By Emily Drooby
It’s an alphabet that’s rarely taught in schools. Antonio Caruso is only in the fourth grade, but now he knows how to read and write in braille.
“We learned how to do braille,” Antonio said. “Like, we used peas and then we put them on the dots of the alphabet and it was pretty cool.”
He learned it at Our Lady of Grace Catholic Academy in Gravesend, Brooklyn.
The activity stems from a lesson on American icon Helen Keller, who lost her sight and hearing at a very young age.
“I learned that Helen Keller has been through a lot of obstacles, like being blind and deaf at the same time,” said student Mariam Egiazarian.
Keller went on to become an author, disability rights advocate and American icon.
A devout Christian, Keller spent more than 20 years of her life living in Forest Hills, Queens. Today, a mural in her honor stands near her home.
Keller’s inspirational life story is a staple of American education. When it comes to braille, which is nearly 200 years old, it isn’t taught in schools as often as one would think.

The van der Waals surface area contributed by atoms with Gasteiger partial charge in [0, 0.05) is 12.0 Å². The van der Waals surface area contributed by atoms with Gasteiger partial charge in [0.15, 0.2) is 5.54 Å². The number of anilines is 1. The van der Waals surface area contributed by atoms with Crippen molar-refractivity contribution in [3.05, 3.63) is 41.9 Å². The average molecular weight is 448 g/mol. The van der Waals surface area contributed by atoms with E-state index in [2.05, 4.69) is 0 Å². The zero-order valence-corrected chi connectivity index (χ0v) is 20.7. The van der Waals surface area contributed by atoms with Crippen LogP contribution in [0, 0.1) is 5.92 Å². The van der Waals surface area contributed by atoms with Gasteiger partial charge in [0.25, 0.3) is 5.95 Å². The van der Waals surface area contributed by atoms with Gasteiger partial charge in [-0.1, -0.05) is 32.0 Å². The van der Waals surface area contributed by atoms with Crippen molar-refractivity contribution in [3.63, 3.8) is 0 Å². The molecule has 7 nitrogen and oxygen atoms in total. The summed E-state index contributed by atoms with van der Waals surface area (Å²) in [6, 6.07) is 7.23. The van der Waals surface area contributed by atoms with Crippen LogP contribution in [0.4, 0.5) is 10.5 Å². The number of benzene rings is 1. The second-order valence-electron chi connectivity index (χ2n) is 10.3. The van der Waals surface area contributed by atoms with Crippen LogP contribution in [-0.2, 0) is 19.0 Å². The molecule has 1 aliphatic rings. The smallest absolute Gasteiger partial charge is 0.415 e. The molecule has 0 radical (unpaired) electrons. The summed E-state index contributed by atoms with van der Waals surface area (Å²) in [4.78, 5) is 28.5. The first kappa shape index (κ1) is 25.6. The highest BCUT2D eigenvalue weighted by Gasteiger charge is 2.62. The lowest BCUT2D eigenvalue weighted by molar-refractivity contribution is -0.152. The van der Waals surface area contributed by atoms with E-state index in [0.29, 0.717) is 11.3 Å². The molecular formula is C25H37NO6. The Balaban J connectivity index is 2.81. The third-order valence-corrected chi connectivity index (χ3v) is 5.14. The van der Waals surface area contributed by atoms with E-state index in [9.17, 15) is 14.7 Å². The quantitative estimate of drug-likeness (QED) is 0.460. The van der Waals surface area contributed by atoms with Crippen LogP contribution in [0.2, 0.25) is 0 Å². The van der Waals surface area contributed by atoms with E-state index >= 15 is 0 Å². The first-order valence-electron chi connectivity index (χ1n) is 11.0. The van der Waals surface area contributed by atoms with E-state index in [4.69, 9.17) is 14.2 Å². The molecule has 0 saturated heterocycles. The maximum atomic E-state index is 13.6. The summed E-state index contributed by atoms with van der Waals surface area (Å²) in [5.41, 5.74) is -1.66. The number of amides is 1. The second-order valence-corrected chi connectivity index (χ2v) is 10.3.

According to the National Braille Press, only 10 percent of blind schoolchildren learn braille in school. That makes this lesson that the Brooklyn students are undertaking, all the more unique.
Teacher Christine Latona says this lesson goes deeper than just learning braille and highlights all different kinds of communication, including the ones kids might not always think about like voice recordings or sign language.
“So many people struggle with not knowing how to communicate,” Christine said. “That is something that we really need to teach them now, just knowing that there are so many different ways of expressing yourself. It’s not just verbal anymore.”
Christine taught this lesson for six years and says she plans on teaching it for many years to come.